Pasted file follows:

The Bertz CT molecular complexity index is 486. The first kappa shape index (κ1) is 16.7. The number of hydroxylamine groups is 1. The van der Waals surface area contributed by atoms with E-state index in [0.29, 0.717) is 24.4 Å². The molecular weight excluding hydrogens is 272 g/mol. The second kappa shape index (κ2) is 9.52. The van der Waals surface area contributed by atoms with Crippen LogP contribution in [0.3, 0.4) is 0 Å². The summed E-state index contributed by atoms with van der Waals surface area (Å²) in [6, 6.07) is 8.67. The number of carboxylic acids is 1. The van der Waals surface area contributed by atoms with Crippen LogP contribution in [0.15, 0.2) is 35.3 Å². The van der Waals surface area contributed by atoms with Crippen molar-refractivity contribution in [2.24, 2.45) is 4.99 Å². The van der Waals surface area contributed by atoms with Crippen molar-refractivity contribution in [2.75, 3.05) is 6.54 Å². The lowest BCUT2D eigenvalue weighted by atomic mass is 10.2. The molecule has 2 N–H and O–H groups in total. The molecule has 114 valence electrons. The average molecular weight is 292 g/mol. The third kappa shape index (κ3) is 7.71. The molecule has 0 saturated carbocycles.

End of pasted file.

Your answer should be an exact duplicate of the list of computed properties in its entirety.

The Bertz CT molecular complexity index is 486. The first kappa shape index (κ1) is 16.7. The number of hydroxylamine groups is 1. The van der Waals surface area contributed by atoms with E-state index in [0.29, 0.717) is 24.4 Å². The molecular weight excluding hydrogens is 272 g/mol. The second kappa shape index (κ2) is 9.52. The van der Waals surface area contributed by atoms with Crippen LogP contribution in [0.3, 0.4) is 0 Å². The summed E-state index contributed by atoms with van der Waals surface area (Å²) in [6, 6.07) is 8.67. The number of carboxylic acids is 1. The van der Waals surface area contributed by atoms with Crippen LogP contribution in [0.15, 0.2) is 35.3 Å². The van der Waals surface area contributed by atoms with Crippen molar-refractivity contribution in [2.24, 2.45) is 4.99 Å². The van der Waals surface area contributed by atoms with Crippen molar-refractivity contribution in [2.75, 3.05) is 6.54 Å². The lowest BCUT2D eigenvalue weighted by atomic mass is 10.2. The molecule has 2 N–H and O–H groups in total. The molecule has 114 valence electrons. The average molecular weight is 292 g/mol. The third kappa shape index (κ3) is 7.71. The molecule has 0 saturated carbocycles.